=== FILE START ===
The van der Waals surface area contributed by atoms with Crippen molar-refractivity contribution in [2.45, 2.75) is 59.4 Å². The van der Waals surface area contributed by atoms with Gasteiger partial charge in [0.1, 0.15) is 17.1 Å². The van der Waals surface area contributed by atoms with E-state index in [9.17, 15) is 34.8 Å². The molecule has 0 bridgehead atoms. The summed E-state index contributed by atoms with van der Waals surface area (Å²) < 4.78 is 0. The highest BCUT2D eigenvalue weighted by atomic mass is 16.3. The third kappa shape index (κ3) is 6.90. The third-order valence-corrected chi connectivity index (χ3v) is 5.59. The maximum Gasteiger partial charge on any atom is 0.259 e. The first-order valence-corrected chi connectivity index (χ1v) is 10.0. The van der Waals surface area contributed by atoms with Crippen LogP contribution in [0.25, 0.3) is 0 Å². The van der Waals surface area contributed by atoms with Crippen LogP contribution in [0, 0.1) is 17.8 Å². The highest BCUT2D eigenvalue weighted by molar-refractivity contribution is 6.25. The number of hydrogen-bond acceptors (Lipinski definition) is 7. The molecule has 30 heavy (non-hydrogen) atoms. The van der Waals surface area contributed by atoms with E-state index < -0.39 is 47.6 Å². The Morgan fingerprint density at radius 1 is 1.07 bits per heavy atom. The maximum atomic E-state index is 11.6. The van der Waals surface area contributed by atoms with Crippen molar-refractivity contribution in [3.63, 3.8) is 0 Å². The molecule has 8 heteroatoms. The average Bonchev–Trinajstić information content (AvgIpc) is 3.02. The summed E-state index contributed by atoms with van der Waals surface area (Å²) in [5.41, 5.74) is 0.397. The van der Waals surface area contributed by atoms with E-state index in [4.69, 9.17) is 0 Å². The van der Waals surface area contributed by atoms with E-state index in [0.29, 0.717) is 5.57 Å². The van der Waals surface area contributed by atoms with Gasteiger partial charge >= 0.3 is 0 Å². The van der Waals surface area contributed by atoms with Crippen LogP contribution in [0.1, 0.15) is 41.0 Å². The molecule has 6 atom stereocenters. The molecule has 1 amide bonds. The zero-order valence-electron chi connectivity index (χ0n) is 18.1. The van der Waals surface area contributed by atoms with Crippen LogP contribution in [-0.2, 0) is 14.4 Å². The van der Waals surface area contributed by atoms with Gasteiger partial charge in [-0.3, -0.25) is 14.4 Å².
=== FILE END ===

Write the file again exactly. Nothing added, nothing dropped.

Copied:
The van der Waals surface area contributed by atoms with Crippen molar-refractivity contribution in [2.45, 2.75) is 59.4 Å². The van der Waals surface area contributed by atoms with Gasteiger partial charge in [0.1, 0.15) is 17.1 Å². The van der Waals surface area contributed by atoms with E-state index in [9.17, 15) is 34.8 Å². The molecule has 0 bridgehead atoms. The summed E-state index contributed by atoms with van der Waals surface area (Å²) < 4.78 is 0. The highest BCUT2D eigenvalue weighted by atomic mass is 16.3. The third kappa shape index (κ3) is 6.90. The third-order valence-corrected chi connectivity index (χ3v) is 5.59. The maximum Gasteiger partial charge on any atom is 0.259 e. The first-order valence-corrected chi connectivity index (χ1v) is 10.0. The van der Waals surface area contributed by atoms with Crippen LogP contribution in [0.25, 0.3) is 0 Å². The van der Waals surface area contributed by atoms with Crippen LogP contribution in [0, 0.1) is 17.8 Å². The highest BCUT2D eigenvalue weighted by molar-refractivity contribution is 6.25. The number of hydrogen-bond acceptors (Lipinski definition) is 7. The molecule has 30 heavy (non-hydrogen) atoms. The van der Waals surface area contributed by atoms with E-state index < -0.39 is 47.6 Å². The Morgan fingerprint density at radius 1 is 1.07 bits per heavy atom. The maximum atomic E-state index is 11.6. The van der Waals surface area contributed by atoms with Crippen molar-refractivity contribution in [3.63, 3.8) is 0 Å². The molecule has 8 heteroatoms. The average Bonchev–Trinajstić information content (AvgIpc) is 3.02. The summed E-state index contributed by atoms with van der Waals surface area (Å²) in [5.41, 5.74) is 0.397. The van der Waals surface area contributed by atoms with E-state index in [4.69, 9.17) is 0 Å². The van der Waals surface area contributed by atoms with E-state index in [0.29, 0.717) is 5.57 Å². The van der Waals surface area contributed by atoms with Gasteiger partial charge >= 0.3 is 0 Å². The van der Waals surface area contributed by atoms with Crippen LogP contribution in [0.1, 0.15) is 41.0 Å². The molecule has 6 atom stereocenters. The molecule has 1 amide bonds. The zero-order valence-electron chi connectivity index (χ0n) is 18.1. The van der Waals surface area contributed by atoms with Crippen LogP contribution in [-0.2, 0) is 14.4 Å². The van der Waals surface area contributed by atoms with Gasteiger partial charge in [-0.3, -0.25) is 14.4 Å².